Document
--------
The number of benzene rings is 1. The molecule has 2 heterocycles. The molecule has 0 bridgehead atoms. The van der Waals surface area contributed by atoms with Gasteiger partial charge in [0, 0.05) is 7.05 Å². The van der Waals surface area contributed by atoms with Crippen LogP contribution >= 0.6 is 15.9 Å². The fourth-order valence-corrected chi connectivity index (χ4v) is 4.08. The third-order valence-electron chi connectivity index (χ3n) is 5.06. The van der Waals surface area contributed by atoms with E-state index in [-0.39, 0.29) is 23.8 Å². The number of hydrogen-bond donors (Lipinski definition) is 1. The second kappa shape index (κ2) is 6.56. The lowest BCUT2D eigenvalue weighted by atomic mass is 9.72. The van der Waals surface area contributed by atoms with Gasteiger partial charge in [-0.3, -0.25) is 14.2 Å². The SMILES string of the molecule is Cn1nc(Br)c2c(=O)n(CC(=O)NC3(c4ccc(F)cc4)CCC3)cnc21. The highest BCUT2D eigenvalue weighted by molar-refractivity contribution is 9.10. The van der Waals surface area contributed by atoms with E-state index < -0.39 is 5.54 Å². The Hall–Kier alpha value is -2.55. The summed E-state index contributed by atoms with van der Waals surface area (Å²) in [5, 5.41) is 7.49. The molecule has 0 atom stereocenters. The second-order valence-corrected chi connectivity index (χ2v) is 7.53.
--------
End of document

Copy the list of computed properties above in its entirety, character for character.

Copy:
The number of benzene rings is 1. The molecule has 2 heterocycles. The molecule has 0 bridgehead atoms. The van der Waals surface area contributed by atoms with Gasteiger partial charge in [0, 0.05) is 7.05 Å². The van der Waals surface area contributed by atoms with Crippen LogP contribution >= 0.6 is 15.9 Å². The fourth-order valence-corrected chi connectivity index (χ4v) is 4.08. The third-order valence-electron chi connectivity index (χ3n) is 5.06. The van der Waals surface area contributed by atoms with E-state index in [-0.39, 0.29) is 23.8 Å². The number of hydrogen-bond donors (Lipinski definition) is 1. The second kappa shape index (κ2) is 6.56. The lowest BCUT2D eigenvalue weighted by atomic mass is 9.72. The van der Waals surface area contributed by atoms with Gasteiger partial charge in [-0.3, -0.25) is 14.2 Å². The SMILES string of the molecule is Cn1nc(Br)c2c(=O)n(CC(=O)NC3(c4ccc(F)cc4)CCC3)cnc21. The highest BCUT2D eigenvalue weighted by molar-refractivity contribution is 9.10. The van der Waals surface area contributed by atoms with E-state index < -0.39 is 5.54 Å². The Hall–Kier alpha value is -2.55. The summed E-state index contributed by atoms with van der Waals surface area (Å²) in [5, 5.41) is 7.49. The molecule has 0 atom stereocenters. The second-order valence-corrected chi connectivity index (χ2v) is 7.53.